“The success of a plan like this is not just for tourists. It’s trying to increase business, increase physical movement — exercise, walking around — so it’s for the locals just as much as the tourists,” Briggs said. “It’s somebody else’s wisdom, but someone a long time ago said to me ‘If you design something for the locals, the visitors will find it to be interesting because if it’s right for the place, it’s right for everyone.’”
“Corvus has done work all over the state,” Engebretsen said. “They do really nice work, and we’re really happy to be working with them.”
Current locations being scouted for these landmarks include Baycrest Overlook, the airport, various parks and trails, downtown Homer, the Spit and Bishop’s Beach. Only a few signs will be placed at first to allow the city to evaluate the effectiveness of the information. More will be placed as the project progresses and key locations are identified.
“(Corvus Designs) taught us that successful wayfinding projects, you don’t install everything at once. You do one or two things and see what works so you can tweak it over time,” Engebretsen said. “This is something to grow into.”
Funding for the project comes from the Homer Accelerated Roads and Trails fund, and the prices for each landmark will vary in accordance with their size and purpose.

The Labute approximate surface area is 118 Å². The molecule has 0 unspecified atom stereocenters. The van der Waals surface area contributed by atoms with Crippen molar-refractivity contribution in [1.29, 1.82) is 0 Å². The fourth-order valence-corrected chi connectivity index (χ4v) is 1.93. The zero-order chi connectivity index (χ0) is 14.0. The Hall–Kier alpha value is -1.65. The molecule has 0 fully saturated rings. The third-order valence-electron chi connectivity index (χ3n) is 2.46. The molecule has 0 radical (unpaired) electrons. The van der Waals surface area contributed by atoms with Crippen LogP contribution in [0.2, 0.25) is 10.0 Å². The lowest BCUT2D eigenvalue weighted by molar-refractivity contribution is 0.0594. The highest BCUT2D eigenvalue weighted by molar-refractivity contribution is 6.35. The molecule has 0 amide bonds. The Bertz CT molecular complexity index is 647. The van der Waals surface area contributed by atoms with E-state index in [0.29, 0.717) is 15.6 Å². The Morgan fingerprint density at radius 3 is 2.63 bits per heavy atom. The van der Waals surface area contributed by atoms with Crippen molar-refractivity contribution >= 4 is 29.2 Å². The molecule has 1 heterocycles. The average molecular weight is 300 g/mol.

Corvus will present the first draft of the wayfinding and streetscape project at the City of Homer Economic Development Commission meeting on Aug. 10, and both Engebretsen and Briggs are hopeful the first sign will be implemented in late fall. Public comment on the draft will be available during the meeting.
In order to promote the new plan, the city recently hosted Discovery Days, a two-day event to meet with community members, and received numerous ideas on how to make Homer more accessible.
“What we really heard was everyone winds up on the Spit, and that when people turn around to go home, they’re driving back toward town and then they realize oh, there’s a community here,” Briggs said. “So a big part of this is trying to alert people to things there are to do in Homer that aren’t just the Spit.”
For those who were unable to attend the Discovery Days event and would like to contribute ideas or suggestions to the project, the wayfinding and streetscape website has a comment section that Corvus encourages people to use.
The Rivers and Trails Conservation Association is also working with the wayfinding project to place informational signs at the Homer Public Library and to develop the greenspace on the nearby trails, which connect Bishop’s Beach, Alaska Islands and Ocean Visitor Center, Pioneer Avenue and the library, for community use. The National Parks Service awarded the RTCA a grant to begin the two-year development project that will connect with the wayfinding plan.
For more information or to leave comments concerning the project, visit https://homerwayfinding.blogspot.com/.
Reach Sarah Knapp at email@example.com.